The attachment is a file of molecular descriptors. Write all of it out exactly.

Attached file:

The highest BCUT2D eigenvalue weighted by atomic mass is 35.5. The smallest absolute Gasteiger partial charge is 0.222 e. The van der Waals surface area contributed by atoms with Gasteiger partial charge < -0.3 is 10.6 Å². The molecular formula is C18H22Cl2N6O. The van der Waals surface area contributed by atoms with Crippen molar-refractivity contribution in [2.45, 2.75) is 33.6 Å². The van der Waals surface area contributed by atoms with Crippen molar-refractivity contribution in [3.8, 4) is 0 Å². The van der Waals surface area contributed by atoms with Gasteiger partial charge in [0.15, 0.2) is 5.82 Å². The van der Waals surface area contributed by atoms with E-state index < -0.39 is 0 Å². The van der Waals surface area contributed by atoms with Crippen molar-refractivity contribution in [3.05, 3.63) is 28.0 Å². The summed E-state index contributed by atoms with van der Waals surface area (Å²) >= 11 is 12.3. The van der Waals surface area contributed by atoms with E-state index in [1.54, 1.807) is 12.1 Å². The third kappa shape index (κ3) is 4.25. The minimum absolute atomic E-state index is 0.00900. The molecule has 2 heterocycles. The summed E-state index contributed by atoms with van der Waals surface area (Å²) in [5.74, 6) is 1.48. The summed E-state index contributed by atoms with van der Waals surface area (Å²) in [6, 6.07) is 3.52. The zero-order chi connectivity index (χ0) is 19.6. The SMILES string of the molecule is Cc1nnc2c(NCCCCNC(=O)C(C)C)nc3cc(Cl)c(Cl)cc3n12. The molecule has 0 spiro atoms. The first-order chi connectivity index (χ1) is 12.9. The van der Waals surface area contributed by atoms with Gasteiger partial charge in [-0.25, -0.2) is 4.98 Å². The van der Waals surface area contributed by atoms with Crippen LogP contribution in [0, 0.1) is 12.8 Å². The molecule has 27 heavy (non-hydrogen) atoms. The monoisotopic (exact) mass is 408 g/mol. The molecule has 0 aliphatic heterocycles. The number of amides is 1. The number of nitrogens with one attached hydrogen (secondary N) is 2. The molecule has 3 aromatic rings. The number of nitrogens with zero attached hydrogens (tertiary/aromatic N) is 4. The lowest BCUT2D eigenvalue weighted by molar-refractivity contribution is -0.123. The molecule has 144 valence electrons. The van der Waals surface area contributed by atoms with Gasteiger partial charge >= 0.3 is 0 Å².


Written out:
The highest BCUT2D eigenvalue weighted by atomic mass is 35.5. The smallest absolute Gasteiger partial charge is 0.222 e. The van der Waals surface area contributed by atoms with Gasteiger partial charge < -0.3 is 10.6 Å². The molecular formula is C18H22Cl2N6O. The van der Waals surface area contributed by atoms with Crippen molar-refractivity contribution in [2.45, 2.75) is 33.6 Å². The van der Waals surface area contributed by atoms with Crippen molar-refractivity contribution in [3.8, 4) is 0 Å². The van der Waals surface area contributed by atoms with Gasteiger partial charge in [0.15, 0.2) is 5.82 Å². The van der Waals surface area contributed by atoms with E-state index < -0.39 is 0 Å². The van der Waals surface area contributed by atoms with Crippen molar-refractivity contribution in [3.05, 3.63) is 28.0 Å². The summed E-state index contributed by atoms with van der Waals surface area (Å²) >= 11 is 12.3. The van der Waals surface area contributed by atoms with E-state index in [1.54, 1.807) is 12.1 Å². The third kappa shape index (κ3) is 4.25. The minimum absolute atomic E-state index is 0.00900. The molecule has 2 heterocycles. The summed E-state index contributed by atoms with van der Waals surface area (Å²) in [5.74, 6) is 1.48. The summed E-state index contributed by atoms with van der Waals surface area (Å²) in [6, 6.07) is 3.52. The zero-order chi connectivity index (χ0) is 19.6. The SMILES string of the molecule is Cc1nnc2c(NCCCCNC(=O)C(C)C)nc3cc(Cl)c(Cl)cc3n12. The molecule has 0 spiro atoms. The first-order chi connectivity index (χ1) is 12.9. The van der Waals surface area contributed by atoms with Gasteiger partial charge in [-0.25, -0.2) is 4.98 Å². The van der Waals surface area contributed by atoms with Crippen LogP contribution in [0, 0.1) is 12.8 Å². The molecule has 27 heavy (non-hydrogen) atoms. The monoisotopic (exact) mass is 408 g/mol. The molecule has 0 aliphatic heterocycles. The number of amides is 1. The number of nitrogens with one attached hydrogen (secondary N) is 2. The molecule has 3 aromatic rings. The number of nitrogens with zero attached hydrogens (tertiary/aromatic N) is 4. The lowest BCUT2D eigenvalue weighted by molar-refractivity contribution is -0.123. The molecule has 144 valence electrons. The van der Waals surface area contributed by atoms with Gasteiger partial charge >= 0.3 is 0 Å².